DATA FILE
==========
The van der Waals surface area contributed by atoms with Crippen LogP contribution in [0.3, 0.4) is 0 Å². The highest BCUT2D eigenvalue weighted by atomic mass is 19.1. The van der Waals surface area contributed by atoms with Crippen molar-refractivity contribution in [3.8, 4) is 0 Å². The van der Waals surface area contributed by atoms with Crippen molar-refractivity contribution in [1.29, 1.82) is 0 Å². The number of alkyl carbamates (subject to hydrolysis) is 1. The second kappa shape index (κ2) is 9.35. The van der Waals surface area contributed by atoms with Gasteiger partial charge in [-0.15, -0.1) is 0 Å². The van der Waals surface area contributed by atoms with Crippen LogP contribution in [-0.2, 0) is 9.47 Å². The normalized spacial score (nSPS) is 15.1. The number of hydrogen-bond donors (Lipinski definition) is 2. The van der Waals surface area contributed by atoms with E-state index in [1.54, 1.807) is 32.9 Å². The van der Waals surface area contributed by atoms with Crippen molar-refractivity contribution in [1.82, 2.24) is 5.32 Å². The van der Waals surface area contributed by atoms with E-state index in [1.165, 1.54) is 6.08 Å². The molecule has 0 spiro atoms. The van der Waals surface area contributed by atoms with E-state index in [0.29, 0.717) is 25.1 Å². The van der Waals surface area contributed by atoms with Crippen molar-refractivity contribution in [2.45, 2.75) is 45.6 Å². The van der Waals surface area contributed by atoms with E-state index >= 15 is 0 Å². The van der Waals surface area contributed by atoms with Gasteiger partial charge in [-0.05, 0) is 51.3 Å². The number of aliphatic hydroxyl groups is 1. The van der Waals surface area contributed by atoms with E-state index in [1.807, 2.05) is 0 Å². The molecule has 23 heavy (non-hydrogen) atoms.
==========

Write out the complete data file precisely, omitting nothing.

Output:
The van der Waals surface area contributed by atoms with Crippen LogP contribution in [0.3, 0.4) is 0 Å². The highest BCUT2D eigenvalue weighted by atomic mass is 19.1. The van der Waals surface area contributed by atoms with Crippen molar-refractivity contribution in [3.8, 4) is 0 Å². The van der Waals surface area contributed by atoms with Crippen molar-refractivity contribution in [1.29, 1.82) is 0 Å². The number of alkyl carbamates (subject to hydrolysis) is 1. The second kappa shape index (κ2) is 9.35. The van der Waals surface area contributed by atoms with Gasteiger partial charge in [-0.15, -0.1) is 0 Å². The van der Waals surface area contributed by atoms with Crippen LogP contribution in [-0.2, 0) is 9.47 Å². The normalized spacial score (nSPS) is 15.1. The number of hydrogen-bond donors (Lipinski definition) is 2. The van der Waals surface area contributed by atoms with E-state index in [1.54, 1.807) is 32.9 Å². The van der Waals surface area contributed by atoms with Crippen molar-refractivity contribution in [1.82, 2.24) is 5.32 Å². The van der Waals surface area contributed by atoms with E-state index in [1.165, 1.54) is 6.08 Å². The molecule has 0 spiro atoms. The van der Waals surface area contributed by atoms with E-state index in [0.29, 0.717) is 25.1 Å². The van der Waals surface area contributed by atoms with Crippen molar-refractivity contribution in [2.45, 2.75) is 45.6 Å². The van der Waals surface area contributed by atoms with E-state index >= 15 is 0 Å². The van der Waals surface area contributed by atoms with Gasteiger partial charge in [-0.05, 0) is 51.3 Å². The number of aliphatic hydroxyl groups is 1. The van der Waals surface area contributed by atoms with E-state index in [1.807, 2.05) is 0 Å². The molecule has 23 heavy (non-hydrogen) atoms.